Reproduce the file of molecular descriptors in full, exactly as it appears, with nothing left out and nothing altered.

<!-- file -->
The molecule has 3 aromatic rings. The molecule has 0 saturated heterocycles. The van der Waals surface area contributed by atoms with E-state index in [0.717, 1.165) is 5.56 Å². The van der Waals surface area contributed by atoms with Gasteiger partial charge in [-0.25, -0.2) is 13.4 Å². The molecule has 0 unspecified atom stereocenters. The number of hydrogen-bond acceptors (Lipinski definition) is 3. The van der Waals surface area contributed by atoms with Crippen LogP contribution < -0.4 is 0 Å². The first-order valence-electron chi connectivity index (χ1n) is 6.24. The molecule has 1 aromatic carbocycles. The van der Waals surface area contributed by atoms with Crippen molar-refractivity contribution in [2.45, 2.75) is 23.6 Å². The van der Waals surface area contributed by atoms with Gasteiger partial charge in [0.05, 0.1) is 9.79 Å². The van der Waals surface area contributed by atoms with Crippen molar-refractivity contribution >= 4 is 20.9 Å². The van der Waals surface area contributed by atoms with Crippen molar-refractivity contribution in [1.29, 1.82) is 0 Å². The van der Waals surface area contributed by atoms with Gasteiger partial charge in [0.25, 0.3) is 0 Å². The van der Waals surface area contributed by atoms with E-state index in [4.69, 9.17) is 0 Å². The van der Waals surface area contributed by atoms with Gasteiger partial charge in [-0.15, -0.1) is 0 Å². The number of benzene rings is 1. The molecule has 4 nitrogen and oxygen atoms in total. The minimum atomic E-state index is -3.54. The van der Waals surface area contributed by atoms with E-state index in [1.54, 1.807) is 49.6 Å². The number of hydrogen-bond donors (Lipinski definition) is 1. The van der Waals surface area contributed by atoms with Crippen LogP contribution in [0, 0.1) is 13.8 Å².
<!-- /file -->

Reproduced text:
The molecule has 3 aromatic rings. The molecule has 0 saturated heterocycles. The van der Waals surface area contributed by atoms with E-state index in [0.717, 1.165) is 5.56 Å². The van der Waals surface area contributed by atoms with Gasteiger partial charge in [-0.25, -0.2) is 13.4 Å². The molecule has 0 unspecified atom stereocenters. The number of hydrogen-bond acceptors (Lipinski definition) is 3. The van der Waals surface area contributed by atoms with Crippen LogP contribution < -0.4 is 0 Å². The first-order valence-electron chi connectivity index (χ1n) is 6.24. The molecule has 1 aromatic carbocycles. The van der Waals surface area contributed by atoms with Crippen molar-refractivity contribution in [2.45, 2.75) is 23.6 Å². The van der Waals surface area contributed by atoms with Gasteiger partial charge in [0.05, 0.1) is 9.79 Å². The van der Waals surface area contributed by atoms with Crippen molar-refractivity contribution >= 4 is 20.9 Å². The van der Waals surface area contributed by atoms with Crippen molar-refractivity contribution in [1.29, 1.82) is 0 Å². The van der Waals surface area contributed by atoms with Gasteiger partial charge in [0.25, 0.3) is 0 Å². The van der Waals surface area contributed by atoms with E-state index in [4.69, 9.17) is 0 Å². The van der Waals surface area contributed by atoms with Gasteiger partial charge in [-0.15, -0.1) is 0 Å². The number of benzene rings is 1. The molecule has 4 nitrogen and oxygen atoms in total. The minimum atomic E-state index is -3.54. The van der Waals surface area contributed by atoms with E-state index in [1.54, 1.807) is 49.6 Å². The number of hydrogen-bond donors (Lipinski definition) is 1. The van der Waals surface area contributed by atoms with Crippen LogP contribution in [0, 0.1) is 13.8 Å².